Here are some sources I found on the subject...
Shapiro, Edward S. 2006. Crown Heights: Blacks, Jews, and the 1991 Brooklyn Riot. (You can check out the contents on Google book search)
Goldschmidt, Henry. 2006. Race and Religion Among the Chosen Peoples of Crown Heights. Published by Rutgers University Press. (Also visible on Google book search)
Fortis, Cherie (Producer). Fires in the mirror [videorecording] : Crown Heights, Brooklyn and other identities
Summary: On Aug. 19, 1991 in Crown Heights (Brooklyn, N.Y.) a Hasidic man accidentally ran over a 7-year old Black boy (Gavin Cato). Three hours later a young Jewish scholar (Yankel Rosenbaum) was murdered by Black youths. Four days of fire-bombing and riots ensued. Utilizing verbatim excerpts from interviews she conducted, Anna Deavere Smith acts out the roles of 18 people involved in the racial conflict, trying to present the differing viewpoints. Includes actual film footage of the riots and violence. (Book with same name also available, written by Anna Deavere Smith)
Daughtry, Herbert. 1997. No monopoly on suffering : Blacks and Jews in Crown Heights and elsewhere.
When the black youngster Gavin Cato was struck and killed by the limousine escorting the local hasidic chief rabbi, and when shortly afterwards an Australian rabbinical student was murdered, the community in which these incidents occured, "Crown Heights" (part of Brooklyn, New York), became synonomous with Black-Jewish tensions, and achieved dubious international name recognition as an ostensible ethnic battleground.
Reverend Daughtry, long-time citizen of Brooklyn, and minister of The House of the Lord Pentecostal Church in a nearby neighborhood, characteristically became involved in the ensuing turmoil and media frenzy. The Crown Heights story was covered and predictably distorted by local and more widespread news organizations. Within the glaring spotlight of that coverage, Daughtry was frequently quoted, often inaccurately. Commonly, despite his denials and long experience seeking justice for all oppressed peoples, Daughtry was tarred with the ugly brush of anti-semitism.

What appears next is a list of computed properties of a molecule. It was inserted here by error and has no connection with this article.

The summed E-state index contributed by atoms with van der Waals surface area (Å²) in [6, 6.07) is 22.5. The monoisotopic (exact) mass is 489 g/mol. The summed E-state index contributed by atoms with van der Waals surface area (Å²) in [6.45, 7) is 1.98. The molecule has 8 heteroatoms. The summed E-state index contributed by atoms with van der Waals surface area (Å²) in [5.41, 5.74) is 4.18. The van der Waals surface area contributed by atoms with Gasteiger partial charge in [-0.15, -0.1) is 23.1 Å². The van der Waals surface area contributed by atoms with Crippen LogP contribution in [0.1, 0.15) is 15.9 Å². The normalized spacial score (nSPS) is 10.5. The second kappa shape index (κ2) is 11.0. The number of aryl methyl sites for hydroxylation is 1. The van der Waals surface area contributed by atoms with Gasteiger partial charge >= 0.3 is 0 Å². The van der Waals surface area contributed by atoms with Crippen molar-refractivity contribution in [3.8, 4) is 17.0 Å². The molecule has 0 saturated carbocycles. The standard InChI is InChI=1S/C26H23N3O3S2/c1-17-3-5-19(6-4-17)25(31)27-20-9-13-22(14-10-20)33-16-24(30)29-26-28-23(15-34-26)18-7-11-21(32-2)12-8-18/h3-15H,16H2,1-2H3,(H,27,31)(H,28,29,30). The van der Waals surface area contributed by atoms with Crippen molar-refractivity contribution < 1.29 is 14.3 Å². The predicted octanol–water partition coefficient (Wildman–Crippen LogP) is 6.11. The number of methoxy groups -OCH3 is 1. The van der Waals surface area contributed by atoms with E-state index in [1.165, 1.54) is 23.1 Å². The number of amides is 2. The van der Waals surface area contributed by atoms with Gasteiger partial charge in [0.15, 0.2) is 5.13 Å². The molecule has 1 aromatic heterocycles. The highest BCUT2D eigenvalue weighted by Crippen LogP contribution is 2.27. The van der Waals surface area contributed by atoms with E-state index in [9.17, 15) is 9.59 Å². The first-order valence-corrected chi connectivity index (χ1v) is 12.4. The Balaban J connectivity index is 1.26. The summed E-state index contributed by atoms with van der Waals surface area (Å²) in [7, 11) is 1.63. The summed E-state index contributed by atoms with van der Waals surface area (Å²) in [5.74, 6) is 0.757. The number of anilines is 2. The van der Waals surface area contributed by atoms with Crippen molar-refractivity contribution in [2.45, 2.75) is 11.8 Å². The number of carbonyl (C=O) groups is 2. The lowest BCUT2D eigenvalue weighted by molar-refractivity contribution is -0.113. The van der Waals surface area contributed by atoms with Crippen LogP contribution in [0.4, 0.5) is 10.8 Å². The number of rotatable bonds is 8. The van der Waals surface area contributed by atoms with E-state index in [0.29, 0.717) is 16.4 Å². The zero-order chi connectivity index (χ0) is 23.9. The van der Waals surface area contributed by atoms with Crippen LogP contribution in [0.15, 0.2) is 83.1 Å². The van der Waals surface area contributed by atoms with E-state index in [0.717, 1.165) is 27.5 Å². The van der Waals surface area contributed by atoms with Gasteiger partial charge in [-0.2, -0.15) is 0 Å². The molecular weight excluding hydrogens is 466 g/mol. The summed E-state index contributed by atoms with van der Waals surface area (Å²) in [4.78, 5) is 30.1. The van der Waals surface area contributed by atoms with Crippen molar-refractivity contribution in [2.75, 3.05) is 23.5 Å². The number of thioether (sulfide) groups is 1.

This book is his attempt to set the record straight, to tell the true story of Crown Heights, and to relate it to similar stresses throughout the country, to respond to vicious charges leveled at him, and to interpret and clarify -- which he was rendered unable to do effectively at the time -- the ongoing relationship between two of New York's most sizeable and outspoken ethnic groups. Blacks and Jews live in physically close but, admittedly, often uneasy proximity in Crown Heights and elsewhere. Neither group has, nor does any group desire, a monopoly on victimization but both have invoked historical and contemporary suffering in the ongoing battle that is New York (and, increasingly, national)politics
Snitow, Alan; Kaufman, Deborah & Scott, Bari. 1997. Blacks & Jews [videorecording]
Summary:Early in the 20th century Afro-Americans and Jewish Americans joined forces against bigotry and for civil rights, but in the late 1960’s the coalition fell apart. This history and recent conflicts, along with attempts at understanding and reconciliation in New York and California are examined.
Finn, Brendan. 2006. A flashpoint in a melting pot : the Crown Heights riots of 1991. Thesis (M.A.) Queens College. Department of History.
The New York Times gives a great deal of insight into the event(s) and aftermath themselves... Also the papers The Jewish Week and The Jerusalem Post, but again it is more event coverage. Hope this was a start.